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Monday, October 20, 2014
District 13 officials look ahead
(Page 2 of 3)
Herald File Photo
Superintendent Dr. Adrienne Robb-Fund gave an update on academic programs in District 13 at the annual Educational Planning meeting on Nov. 17.

Board member Frank Chiachiere said he fears that the “drill and kill” mentality of preparing high school students for Regents exams has worked its way down to the elementary level, and he is concerned that teachers might be teaching to the tests.

Robb-Fund said that teachers do their best to find a balance, but noted that they do have to prepare students for both the format and length of the test.

In order to provide students with a well-rounded education, District 13 officials said, it important to maintain a strong music and art program. Dever school Principal Darren Gruen noted that a vast majority of fourth-, fifth- and sixth-graders participate in band, orchestra or chorus.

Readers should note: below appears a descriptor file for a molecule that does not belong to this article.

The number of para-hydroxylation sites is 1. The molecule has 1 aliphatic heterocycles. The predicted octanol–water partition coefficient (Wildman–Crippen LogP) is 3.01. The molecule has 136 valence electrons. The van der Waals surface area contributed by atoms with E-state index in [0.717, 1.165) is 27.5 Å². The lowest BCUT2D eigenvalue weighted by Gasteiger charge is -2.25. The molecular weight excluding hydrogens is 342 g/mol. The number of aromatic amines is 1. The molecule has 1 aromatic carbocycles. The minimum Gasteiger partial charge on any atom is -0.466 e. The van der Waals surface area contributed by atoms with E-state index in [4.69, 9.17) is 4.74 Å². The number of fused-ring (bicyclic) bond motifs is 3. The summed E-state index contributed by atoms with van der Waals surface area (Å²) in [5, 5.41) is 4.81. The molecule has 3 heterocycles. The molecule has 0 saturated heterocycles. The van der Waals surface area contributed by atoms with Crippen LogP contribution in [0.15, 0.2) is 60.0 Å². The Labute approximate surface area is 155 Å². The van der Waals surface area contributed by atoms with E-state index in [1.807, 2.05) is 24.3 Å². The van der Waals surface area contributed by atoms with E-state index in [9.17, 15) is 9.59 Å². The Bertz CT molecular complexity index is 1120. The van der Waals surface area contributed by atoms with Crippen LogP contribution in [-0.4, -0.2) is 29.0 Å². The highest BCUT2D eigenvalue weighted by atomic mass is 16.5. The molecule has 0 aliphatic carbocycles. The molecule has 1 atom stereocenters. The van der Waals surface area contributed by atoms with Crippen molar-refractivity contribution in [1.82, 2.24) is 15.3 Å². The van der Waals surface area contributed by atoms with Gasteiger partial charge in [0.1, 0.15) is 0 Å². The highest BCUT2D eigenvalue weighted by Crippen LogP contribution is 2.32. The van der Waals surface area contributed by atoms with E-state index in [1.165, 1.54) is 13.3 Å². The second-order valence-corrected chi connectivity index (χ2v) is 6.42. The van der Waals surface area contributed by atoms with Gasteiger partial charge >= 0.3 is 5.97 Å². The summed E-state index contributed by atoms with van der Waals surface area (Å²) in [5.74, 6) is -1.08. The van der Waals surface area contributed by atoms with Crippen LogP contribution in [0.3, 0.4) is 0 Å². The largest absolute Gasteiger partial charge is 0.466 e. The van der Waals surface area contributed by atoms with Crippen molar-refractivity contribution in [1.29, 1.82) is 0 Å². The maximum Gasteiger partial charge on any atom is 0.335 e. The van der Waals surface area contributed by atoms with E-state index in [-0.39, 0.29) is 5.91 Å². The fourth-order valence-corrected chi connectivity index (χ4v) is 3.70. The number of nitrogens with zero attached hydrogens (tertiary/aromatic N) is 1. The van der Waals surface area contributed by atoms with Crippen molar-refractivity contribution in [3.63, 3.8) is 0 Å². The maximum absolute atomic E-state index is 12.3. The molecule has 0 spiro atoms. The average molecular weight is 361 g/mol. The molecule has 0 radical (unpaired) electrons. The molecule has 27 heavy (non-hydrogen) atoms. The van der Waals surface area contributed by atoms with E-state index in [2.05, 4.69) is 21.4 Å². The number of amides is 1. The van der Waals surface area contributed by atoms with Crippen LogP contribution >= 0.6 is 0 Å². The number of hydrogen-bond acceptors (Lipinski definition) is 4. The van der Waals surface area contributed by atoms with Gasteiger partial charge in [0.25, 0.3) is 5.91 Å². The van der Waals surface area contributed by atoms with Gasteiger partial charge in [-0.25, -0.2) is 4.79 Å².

Foreign language

Much of Saturday morning’s discussion focused on 21st century skills, and one of those skills is the ability to speak more than one language.

Students typically do not begin foreign language instruction until junior high school, but District 13 officials and parents say they would welcome a program at the elementary level. The problem, Robb-Fund said, is money.

“We all know that interest is there,” she said. “If we want our kids to compete in a global society, we would love for them to speak more than one language.”

She said that, as an educator, she supports an elementary foreign language program, but can’t support it in an era of stagnant or declining resources for schools. The best idea, she said, would be for the PTA to offer after-school language clubs, or perhaps Saturday programs. But adding it to the regular curriculum, she concluded, isn’t realistic.

Board President Jeanne Greco Jacobs said that there needs to be a discussion of what languages to teach, and that the focus should be on languages that would most benefit students in the future, such as those of emerging economies, and not necessarily the languages that have been traditionally taught at the secondary level.

Technology

Robb-Fund said that every classroom in the district has at least four computers and a SmartBoard. There is also a computer lab in each school, as well as several mobile laptop carts.

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